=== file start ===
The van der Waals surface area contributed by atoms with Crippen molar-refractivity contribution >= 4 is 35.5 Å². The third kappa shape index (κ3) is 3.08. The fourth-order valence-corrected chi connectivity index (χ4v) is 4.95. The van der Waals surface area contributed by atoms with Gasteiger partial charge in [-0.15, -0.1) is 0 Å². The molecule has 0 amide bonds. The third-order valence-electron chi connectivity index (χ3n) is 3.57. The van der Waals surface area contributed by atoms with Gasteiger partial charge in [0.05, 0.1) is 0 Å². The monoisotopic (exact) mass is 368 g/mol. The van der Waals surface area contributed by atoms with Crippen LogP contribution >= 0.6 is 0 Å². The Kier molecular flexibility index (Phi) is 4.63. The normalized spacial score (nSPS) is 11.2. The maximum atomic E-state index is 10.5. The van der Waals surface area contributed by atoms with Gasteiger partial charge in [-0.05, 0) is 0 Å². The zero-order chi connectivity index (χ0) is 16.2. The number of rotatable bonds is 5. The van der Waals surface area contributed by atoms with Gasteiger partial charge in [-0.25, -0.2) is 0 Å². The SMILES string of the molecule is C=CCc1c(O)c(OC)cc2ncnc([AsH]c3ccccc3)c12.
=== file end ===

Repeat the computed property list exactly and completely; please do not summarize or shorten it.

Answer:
The van der Waals surface area contributed by atoms with Crippen molar-refractivity contribution >= 4 is 35.5 Å². The third kappa shape index (κ3) is 3.08. The fourth-order valence-corrected chi connectivity index (χ4v) is 4.95. The van der Waals surface area contributed by atoms with Gasteiger partial charge in [-0.15, -0.1) is 0 Å². The molecule has 0 amide bonds. The third-order valence-electron chi connectivity index (χ3n) is 3.57. The van der Waals surface area contributed by atoms with Gasteiger partial charge in [0.05, 0.1) is 0 Å². The monoisotopic (exact) mass is 368 g/mol. The van der Waals surface area contributed by atoms with Crippen LogP contribution >= 0.6 is 0 Å². The Kier molecular flexibility index (Phi) is 4.63. The normalized spacial score (nSPS) is 11.2. The maximum atomic E-state index is 10.5. The van der Waals surface area contributed by atoms with Gasteiger partial charge in [-0.05, 0) is 0 Å². The zero-order chi connectivity index (χ0) is 16.2. The number of rotatable bonds is 5. The van der Waals surface area contributed by atoms with Gasteiger partial charge in [-0.25, -0.2) is 0 Å². The SMILES string of the molecule is C=CCc1c(O)c(OC)cc2ncnc([AsH]c3ccccc3)c12.